Late last year, I plopped a giant 48-inch OLED television on my desk in search of the one screen to rule them all. It was fantastic, with amazing color, inky blacks, G-Sync, and FreeSync Premium on a 120Hz panel – but not exactly suited to be the perfect PC screen. Now, LG is tailoring its television a bit more for desk use with the new LG UltraGear 48GQ900, which adds some of the features I wished I had in that review.
Chief among them: the stand. While the LG C1 48 and LG CX 48 televisions featured a big wide base that discourages any attempt at desktop cable management and blocks the rest of your desk from view, the new UltraGear monitor has a more traditional V-shaped foot that lifts the whole screen off the table.
There’s a built-in two-port USB 3.0 hub, a DisplayPort (so you aren’t stuck with HDMI!), an easily-accessible 3.5mm four-pole headset jack if you don’t want to rely on its built-in 20W stereo speakers, and a remote control that might actually make sense for dedicated gaming use. It’s got a big honking dial and easy buttons to change video inputs, audio outputs, mute, power, and a toggle for LG’s Game Mode. (The TVs had, well, a TV remote and no nub underneath to navigate menus.)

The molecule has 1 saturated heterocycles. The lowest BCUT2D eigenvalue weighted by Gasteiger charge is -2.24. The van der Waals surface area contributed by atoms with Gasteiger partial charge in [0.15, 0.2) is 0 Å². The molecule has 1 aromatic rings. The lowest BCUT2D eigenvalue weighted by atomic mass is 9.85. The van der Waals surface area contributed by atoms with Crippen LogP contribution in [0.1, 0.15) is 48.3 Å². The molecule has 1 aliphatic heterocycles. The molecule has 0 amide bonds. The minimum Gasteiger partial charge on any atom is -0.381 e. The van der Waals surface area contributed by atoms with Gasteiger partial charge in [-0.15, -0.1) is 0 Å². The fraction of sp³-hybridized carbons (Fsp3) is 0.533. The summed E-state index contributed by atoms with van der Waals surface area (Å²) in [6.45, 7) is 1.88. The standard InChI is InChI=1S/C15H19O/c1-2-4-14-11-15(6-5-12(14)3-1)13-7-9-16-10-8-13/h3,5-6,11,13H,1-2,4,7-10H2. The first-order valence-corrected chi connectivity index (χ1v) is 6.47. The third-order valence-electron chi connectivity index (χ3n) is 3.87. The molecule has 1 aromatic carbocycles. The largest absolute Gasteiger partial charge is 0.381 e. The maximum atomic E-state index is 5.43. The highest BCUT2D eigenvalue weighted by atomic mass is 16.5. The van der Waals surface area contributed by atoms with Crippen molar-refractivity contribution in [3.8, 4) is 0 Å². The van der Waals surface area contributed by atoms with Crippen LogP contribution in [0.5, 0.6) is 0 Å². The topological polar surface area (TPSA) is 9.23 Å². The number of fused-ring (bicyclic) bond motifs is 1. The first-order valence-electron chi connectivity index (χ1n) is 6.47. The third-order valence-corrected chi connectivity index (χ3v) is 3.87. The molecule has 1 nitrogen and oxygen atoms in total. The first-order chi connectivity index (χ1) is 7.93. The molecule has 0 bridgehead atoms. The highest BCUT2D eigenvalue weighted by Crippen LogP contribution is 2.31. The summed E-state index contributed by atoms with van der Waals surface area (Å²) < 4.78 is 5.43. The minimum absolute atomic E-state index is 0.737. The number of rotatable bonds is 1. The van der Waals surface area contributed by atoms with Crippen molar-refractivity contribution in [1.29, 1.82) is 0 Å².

The Korean company’s Chinese product page also shows you’ll be able to summon an on-screen crosshair and FPS counter, if you like, which are table stakes for high-end gaming monitors these days. You can also overdrive the screen to 138Hz, though I’m not immediately sure why you’d want to.
What the company’s press release doesn’t say, unfortunately, is whether LG has made its automatic brightness limiter algorithms any less aggressive, which is the thing that kept these giant OLED screens from being amazing do-everything PC monitors in the past. While I found the LG C1 48 excellent for PC gaming, it was a pain to have the screen constantly dimming while trying to scroll documents and websites.
The limiters protect your OLED screen from burn-in, but they’re a little overzealous, and other companies that have built gaming monitors around LG’s OLED screens haven’t figured out a way to deal with that. Nor has LG improved it significantly in its most recent panels: Rtings writes that the new smaller 42-inch LG C2 still has the distracting brightness limiter issue. We asked LG about it, and we’ll let you know what we hear.
The other big question is price: one of the reasons to pick an LG OLED TV over a gigantic gaming monitor is because you can sometimes find them around, or just a couple hundred north of, the $1,000 mark. If LG is charging a premium for the monitor version, it’d be a harder sell.
Currently, the world’s flagship gaming monitor is probably this Alienware QD-OLED. But if you’re curious what it’s like to live with a giant LG OLED screen, I describe it in detail in my review!
The new LG 48GQ900 “will be available starting this month in Japan with key markets in North America, Europe and Asia to follow,” according to the company. You can also read about a pair of new 32-inch monitors, one with DisplayHDR 1000 and the other with 240Hz refresh rate, in the company’s press release.